PATIENTS AND METHODS: We investigated the association of GSTT1 and GSTM1 null polymorphisms with lung cancer risk in a tightly matched, considerably large sample in China. Genotyping was performed utilizing polymerase chain reaction-restriction fragment length polymorphism (PCR-RFLP) analysis and DNA sequencing, and associations were measured by using logistic regression analysis.
RESULTS: We found that the null genotypes of both polymorphisms resulted in an increased lung cancer risk, with an odds ratio (OR) of 1.57 (95% confidence interval (CI) 1.23-2.00) for GSTT1 and OR 1.87 (95% CI 1.46-2.39) for GSTM1 (p < 0.01). Significant associations remained after stratification by histopathology (p < 0.01) and smoking status (p < 0.05). When gender-stratified association was performed, we found that the GSTT1 null genotype resulted in an increased risk among males (adjusted OR 2.95, 95% CI 2.07-4.20; p < 0.01) but not females (p > 0.05), while the GSTM1 null genotype resulted in an increased risk among females (adjusted OR 2.18, 95% CI 1.54-3.10; p < 0.01) but not males (p < 0.05).
CONCLUSION: Polymorphisms in GSTT1 and GSTM1 are associated with the risk of lung cancer in a gender-specific manner.

Ghosh SK, Singh AS, Mondal R, et al.
Dysfunction of mitochondria due to environmental carcinogens in nasopharyngeal carcinoma in the ethnic group of Northeast Indian population.
Tumour Biol. 2014; 35(7):6715-24 [PubMed] Related Publications
Nasopharyngeal carcinoma (NPC) is a rare cancer worldwide, but in India, NPC is uncommon in its subcontinent except in the north-eastern part of the country. NPC is thought to be caused by the combined effects of environmental carcinogens, genetic susceptibility and Epstein-Barr virus (EBV). This is the first study that aimed to examine the selected risk factors, mostly dietary, viral environmental, metabolic gene polymorphisms, mitochondrial DNA (mtDNA) copy number variation and their risk, in subjects who are highly prone to NPC in the ethnic groups of Northeast India, which has included cases, first-degree relatives and controls. The cases and controls were selected from three ethnic groups (Manipuri, Naga and Mizo) of Northeast India with high prevalence of NPC. This case-control family study includes 64 NPC patients, 88 first-degree relatives and 100 controls having no history of cancer. PCR-based detection was done for EBV-latent membrane protein 1 (LMP1) gene and glutathione S-transferase Mu 1 (GSTM1)-glutathione S-transferase theta 1 (GSTT1) polymorphism. A comparative ΔCt method was used for the determination of mtDNA content. An increased risk of 2.00-6.06-folds to NPC was observed with those who intake smoked meat and fish, salted fish and fermented fish; betel nut chewers; tobacco smokers; alcohol drinkers; and those who have kitchen inside the living room, glutathione S-transferase null genotype and EBV infection. The risk of NPC increased in cases with decreased mtDNA copy number (P trend = 0.007). A significant difference between GST null genotypes and EBV infection with mtDNA content was found in the cases (P < 0.0001). The understandings of environment-genetic risk factors and their role in the etiology of NPC are helpful as preventive measures and screening.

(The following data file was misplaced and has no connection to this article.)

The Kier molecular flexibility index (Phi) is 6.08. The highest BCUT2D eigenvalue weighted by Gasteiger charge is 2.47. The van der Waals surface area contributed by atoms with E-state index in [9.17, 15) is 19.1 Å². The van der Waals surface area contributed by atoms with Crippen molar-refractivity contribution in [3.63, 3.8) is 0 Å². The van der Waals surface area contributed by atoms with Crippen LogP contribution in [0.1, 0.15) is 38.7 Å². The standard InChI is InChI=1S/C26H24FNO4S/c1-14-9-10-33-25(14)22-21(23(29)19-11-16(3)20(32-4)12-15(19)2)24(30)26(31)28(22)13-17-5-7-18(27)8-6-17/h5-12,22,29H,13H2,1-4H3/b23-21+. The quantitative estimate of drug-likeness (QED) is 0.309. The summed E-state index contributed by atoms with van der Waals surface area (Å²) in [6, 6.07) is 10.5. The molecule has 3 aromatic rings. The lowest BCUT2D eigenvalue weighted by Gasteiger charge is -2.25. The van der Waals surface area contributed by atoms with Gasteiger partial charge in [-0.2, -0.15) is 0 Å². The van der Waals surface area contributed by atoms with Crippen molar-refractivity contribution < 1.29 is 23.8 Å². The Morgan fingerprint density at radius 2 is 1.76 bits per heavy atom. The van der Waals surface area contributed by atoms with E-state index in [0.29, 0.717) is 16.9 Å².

Al-Achkar W, Azeiz G, Moassass F, Wafa A
Influence of CYP1A1, GST polymorphisms and susceptibility risk of chronic myeloid leukemia in Syrian population.
Med Oncol. 2014; 31(5):889 [PubMed] Related Publications